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E. Magier-Łakomy, M. Boguszewicz-Kreft, B. Janiunaite (2016), Dimension of the Country of Origin Effect in the Perception of Medical Services in EU Countries– an International Comparison, Proceedings of the 23rd International Academic Confere

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E. Magier-Łakomy, M. Boguszewicz-Kreft, B. Janiunaite (2016), Dimension of the Country of Origin Effect in the Perception of Medical Services in EU Countries– an International Comparison, Proceedings of the 23rd International Academic Conference,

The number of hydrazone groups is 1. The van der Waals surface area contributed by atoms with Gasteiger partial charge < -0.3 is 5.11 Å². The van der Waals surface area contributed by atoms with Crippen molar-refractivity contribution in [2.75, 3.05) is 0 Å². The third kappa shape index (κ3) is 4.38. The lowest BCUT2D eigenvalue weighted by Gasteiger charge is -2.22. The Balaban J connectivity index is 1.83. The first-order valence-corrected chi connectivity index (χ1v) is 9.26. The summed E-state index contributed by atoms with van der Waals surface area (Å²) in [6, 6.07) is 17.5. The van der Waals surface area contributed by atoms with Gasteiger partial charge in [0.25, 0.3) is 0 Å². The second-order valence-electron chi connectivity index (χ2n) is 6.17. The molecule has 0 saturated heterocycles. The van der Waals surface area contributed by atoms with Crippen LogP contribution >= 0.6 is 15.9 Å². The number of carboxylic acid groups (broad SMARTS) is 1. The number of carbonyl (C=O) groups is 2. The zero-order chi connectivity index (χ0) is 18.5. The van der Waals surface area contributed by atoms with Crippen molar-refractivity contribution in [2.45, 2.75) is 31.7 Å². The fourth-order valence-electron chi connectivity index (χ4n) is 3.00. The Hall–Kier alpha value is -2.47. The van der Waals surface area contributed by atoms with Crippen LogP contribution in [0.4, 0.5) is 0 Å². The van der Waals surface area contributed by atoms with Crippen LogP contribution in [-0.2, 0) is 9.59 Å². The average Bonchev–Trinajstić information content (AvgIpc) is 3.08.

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  27 April 2016, 23rd International Academic Conference, VeniceISBN 978-80-87927-23-6 , IISES DOI: 10.20472/IAC.2016.023.065 EWA MAGIER-AKOMY  WSB University in Gdask, Poland MONIKA BOGUSZEWICZ-KREFT WSB University in Gdask, Poland BRIGITA JANINAIT Kaunas University of Technology, Lithuania DIMENSION OF THE COUNTRY OF ORIGIN EFFECT IN THEPERCEPTION OF MEDICAL SERVICES IN EU COUNTRIES ANINTERNATIONAL COMPARISON Abstract:  The influence of the countrys images on consumer attitudes has been defined as the country of srcin (COO) effect. So far, the research in that field in services has been relatively scarce, and theanalysis of expert literature indicated that the question of the COO effect in medical services hasbeen discussed only in one article. The aim of the paper is to provide the answers to the following questions: 1) do the COO dimensionsapply to the assessment of medical services?; 2) what is the significance of the particulardimensions in these services?; 3) does the significance of the particular dimensions depend onconsumers srcin?Four dimensions have been introduced: innovativeness, diversity, quality, prestige. Study has beencarried out in three European countries (Germany, Lithuania and Poland) and the survey sampleconsists of 264 respondents. The data have been collected with the use of a questionnaire formdeveloped by the authors. Their statistical processing has been provided with the use of a t test andthe analysis of variance with repeated measurement. The analysis confirms very high significance of the COO dimensions in medical services, and the factthat the significance is of differentiated nature. The research indicates that Quality andInnovativeness are the most important dimensions as regards medical services. Diversity andPrestige are significantly less important. The differentiation pertaining to the significance of dimensions indirectly indicates that medical services are affected by the COO effect. The analysis indicates that the COO dimensions as well as consumers srcin affect the assessmentof the importance pertaining to a particular dimension, however the pattern of dimension preferenceis similar in all three countries. The results of the research may be applied in economic practice: in marketing operations of serviceproviders and in operations of institutions which deal with shaping the image of their country and itspositioning in the international environment. Keywords: country-of-srcin (COO) effect, the dimensions of the COO effect, medical services, servicesmarketing  JEL Classification: M31, L84, L83 304http://www.iises.net/proceedings/23rd-international-academic-conference-venice/front-page    Introduction At the end of the 1990s a fast development of international trade of health services commenced. Media and scientists have often referred to that phenomenon as to medical tourism. Similarly, to other services, the development of medical tourism comes as a result of liberalisation in international trade, based on multilateral agreements among the member countries of the General Agreement on Trade in Services (GATS) under the auspices of the WTO, and on technological advance which makes delocalization and outsourcing possible to the growing number of service providing enterprises. The second reason, which is characteristic for health services, is a change in the structure of international trade (Lautier, 2014). A more significant role is now being played by developing and emerging countries where, in terms of export, competitive prices are provided with attendant improving quality of health care and qualifications of medical staff. In terms of import, it generates growing wealth of citizens in those countries. The increase in international service trade and attendant significant interest of scientific circles have been defined as “a boom in academic analysis”  (Connell, 2013). However, scholars who carry out their research on medical tourism still face a number of challenges resulting from the lack of consensus referring to the very name of the phenomenon, the lack of its explicit definition and the lack of reliable data pertaining to its scale (Lunt, Carrera, 2010; Connell, 2013; Lautier, 2014). A relatively small number of scientific papers refers to medical tourism in Europe. In a literature review provided by Lunt and Carrera (2010), there are 371 articles presented, most of which refer to America and only 23 to Europe. Moreover, world literature on internationalisation of medical services focuses mainly on the description of the market and entities which operate there (Al ‐ Amin, Makarem, Pradhan, 2011). The authors of the presented article have attempted to partially fill in that gap. They focus on consumers and their perception of the discussed services. The aim of the survey is to provide the answers to the following questions: 1) do the COO dimensions apply to the assessment of medical services?; 2) what is the significance of the particular dimensions in these services?; 3) does the significance of the particular dimensions depend on consumers’ src in? The results of the research come as a contribution to the field of knowledge referring to the COO effect in services. So far, the research in that field has been relatively scarce, and the analysis of expert literature indicated that the question of the COO effect in medical services has been discussed only in one article (Mechinda et al., 2010) 1 . Considering the dynamic development of medical tourism, it is advisable to intensify research in that field, including the COO effect as well. In the research presented in the article, the survey sample consists of 264 respondents from Poland, Germany and 1  The literature review is provided with the use of the database of full-text publications accessible in EBSCO, ProQuest, Emerald and ScienceDirect. 27 April 2016, 23rd International Academic Conference, VeniceISBN 978-80-87927-23-6 , IISES305http://www.iises.net/proceedings/23rd-international-academic-conference-venice/front-page    Lithuania. The data have been collected with the use of a questionnaire form developed by the authors. Their statistical processing has been provided with the use of a t test and the analysis of variance with repeated measurement. The article starts with a presentation of medical tourism and its significance. The following part presents the issues referring to the COO effect and its dimensions. Next, the research methodology is presented with the results of the research and ensuing conclusions. The article is ended with recommendations as regards the directions of further research. The results of the research may be applied in economic practice: in marketing operations of service providers and in operations of institutions which deal with shaping the image of their country and its positioning in the international environment. Medical tourism  –  the term and its significance in international trade Expert literature often defines international trade of medical services as „medical tourism” . It is a complex phenomenon, and it is difficult even to provide an appropriate name for that. It contains issues of medical nature as well as those which refer to travelling. Expert literature offers such terms as: medical travel, medical care abroad, treatment abroad, health tourism, overseas medical health services), international trade in health services/health services exports. The authors use these terms interchangeably with medical tourism. For the requirements of the presented research, a definition provided by Cormany and Baloglu (2011) has been assumed: “ the act of travelling abroad to obtain medical care 2 ”, because it is the medical aspect, rather than the one referring to tourism, that the authors have been interested in. It is difficult to precisely define the scale of medical tourism, its market shares and revenue, considering the lack of systematic reports in particular countries and the lack of adequate research on that issue (Connell, 2013; Lautier, 2014). In the years 1997-2010 Lautier (2014) attempted to evaluate trends and the scale of the phenomenon. He based his research on the only available source at an international level: the data collected by the International Monetary Fund. In accordance with the calculations provided by the author, the estimated worth of the global export of medical services in 2010 reached the level of $11.766 million. It means that since 2003 that amount had been doubled. Since 1997 the amount had been growing on average by 8.1% annually. Meanwhile, the structure of supply was changed. At first, the market was dominated by exporters from the North, who had two thirds of the market share. Then, in the subsequent years the South also grew in significance, and its export was growing on average by 12.3% annually (by 5% in the North). In 2010 the market shares of the 2  As cited in: Connell, J. (2013, p.2). Literature offers some complex definitions, the authors of which try to include the variety of aspects referring to the phenomenon, for example: „medical tourism means purposeful travelling to a foreign country to undergo intended medical treatment in order to save good health, to improve quality of life or a patient’s appearance. It is caused by financial or qualitative reasons or because of inaccessibility of particular services in patients’ country (it may result from the lack of medical staff, lack of r  equired knowledge, equipment, procedures or long queues to obtain the required medical treatment, and also from legal restrictions). Medical tourism frequently involves sightseeing of the visited places.” (Białk -Wolf, 2014). 27 April 2016, 23rd International Academic Conference, VeniceISBN 978-80-87927-23-6 , IISES306http://www.iises.net/proceedings/23rd-international-academic-conference-venice/front-page    South reached the level of 54%, whereas the market share of the North was 46%. The author also states that the number of foreign patients was then estimated for 5-6 million annually. In 2010 the average amount spent by a patient was between $1960 and $2360. Expert literature presents some analysis referring to the motivation of medical travellers (Horowitz, Rosenweig, 2007, as cited in: Mechinda et al., 2010; Culley et al., 2011; Connell, 2011a; Laugesen & Vargas-Bustamante, 2010; Menvielle et al.,2014; Inhorn and Shrivastav, 2010, as cited in: Culley et al., 2011; Shenfield et al., 2010; Ehrbeck et al., 2008; Menvielle et al.,2014), postrzeganych zagrożeń (Menvielle et al., 2014)   i wyboru destynacji (Pennings et al., 2009; Culley et al., 2011). The COO effect and its dimensions in marketing Expert literature on international marketing and consumers’ behaviour defines the influence on opinions and purchase behaviour of consumers coming from particular country of srcin as the effect of the country of srcin. It has been profoundly analysed as regards material products (for relevant literature reviews, see eg: Bilkey and Nes, 1982, Al-Sulaiti and Baker, 1998; Peterson and Jolibert 1995; Javalgi, Cutler, and Winans 2001; Pharr 2005; Rezvani   et al., 2012; Saran and Gupta, 2012), whereas the COO effect pertaining services has not undergone thorough research yet. (Ahmed, Johnson, Ling, Fang, & Hui, 2002; Chattalas, Kramer and Takada, 2008; d'Astous et al., 2008; Boguszewicz-Kreft, 2014). So far, the research on the COO effect as regards material goods has referred to its influence on the assessment of quality and value of products, the perception of risk that is connected with their purchase, purchase intentions and decisions, tendencies to pay a particular price for services. The research has been carried out with the consideration of numerous features pertaining to various products, methods and variables (Peterson and Jolibert, 1995). The research has also included factors which affect the COO effect (for relevant literature reviews, see: Pharr, 2005; Ahmed et al., 2002). The research indicates that the image of the srcin country affects the process of evaluation and consumers’  decisions. It comes as a significant factor which affects international marketing (Rezvani et al., 2012). The research also indicates that there are some differences in the perception of the COO by consumers from particular countries (Narayana, 1981; Nagashima, 1970; Sharma, 2011). Considering services, the research has so far confirmed that fact that the COO is an important carrier of information for consumers (Ahmed et al., 2002) which affects their assessment of quality (Wong and Folkes, 2008), purchase risk (Michaelis et al., 2008) and purchase intentions (Harrison-Walker, 1995; Berentzen et al., 2008; Khare and Popovich, 2010; Bose and Ponnam, 2011; Morrish and Lee, 2011;   Boguszewicz-Kreft, Magier- Łakomy, Sokołowska, 2015).  Expert literature on tourism defines an image of the srcin country as a destination image. It is understood as an attitude formed with the sum of beliefs, images and impressions developed by consumers about destination (Crompton, 1997 as cited in: Mossberg, Kleppe, 2005, p. 497). Mossberg and Kleppe (2005, p. 500) state that the 27 April 2016, 23rd International Academic Conference, VeniceISBN 978-80-87927-23-6 , IISES307http://www.iises.net/proceedings/23rd-international-academic-conference-venice/front-page    COO and the destination image „refer to the same object and are based in the same theory (beliefs, attitudes)”.  Referring to the current research which indicates the influence of the image on purchase behaviour of consumers, Mechinda et al. (2010) state that medical tourists who have developed a positive image of a particular destination are more likely to positively process information about medical services. The author and his team have carried out some research on the influence of a destination image pertaining to Pattaya, a city in Thailand on tourists’ attitudinal loyalty towards medical tourism in that city. Other variables which have undergone the research are: satisfaction, perceived value, trust and knowledge of the destination. The research has proved the influence of all the analysed factors. Initially, the COO effect was understood as a unidimensional phenomenon (e.g. Hong & Wyer, 1989), however, it earned the attention of a larger number of scholars who claimed that it had a more complex character. So far, none of those opinions has been explicitly confirmed. In 1992, Roth and Romeo presented a synthesis of the current propositions, and they developed a COO model consisting of four dimensions: 1) innovativeness, defined as the use of technical advance and new technologies; 2) design, understood as appearance, colours, style, variety; 3) prestige, defined as exclusiveness, brand reputation, status, and 4) workmanship, that is namely: durability, reliability, craft and quality of work. 3  After some minor modification, the model was used in later research on entertainment services carried out by Bose and Ponnam (2011). The authors of the presented article provide further adaptation of the abovementioned models to the requirements of the research on the COO in broadly understood services. The authors generally try not to diverge from the srcinal to preserve the possibility of making comparisons to the results of other research and their generalisation. Thus, the following dimensions have been assumed: 1. Innovativeness - the use of the latest knowledge and advanced technology, 2. Diversity- variety, wide range and attractiveness of an offer, 3. Prestige - exclusivity, status, brand name reputation, 4. Quality - reliability, durability, professionalism. Research Methodology Research method. The research has been conducted with the use of a questionnaire form developed by the authors and has been based on the research method provided by M.S. Roth and J.B. Romeo (1992). The following dimensions of the COO effect have been distinguished: Innovativeness, Diversity, Prestige, Quality. The survey participants have been asked to define the importance of the particular dimensions in medical, educational, banking, transport and catering services. The analysis presented below 3  A review of research methods applied in the research on the COE is to be found in : (Bose, S., & Ponnam, A. 2011). 27 April 2016, 23rd International Academic Conference, VeniceISBN 978-80-87927-23-6 , IISES308http://www.iises.net/proceedings/23rd-international-academic-conference-venice/front-page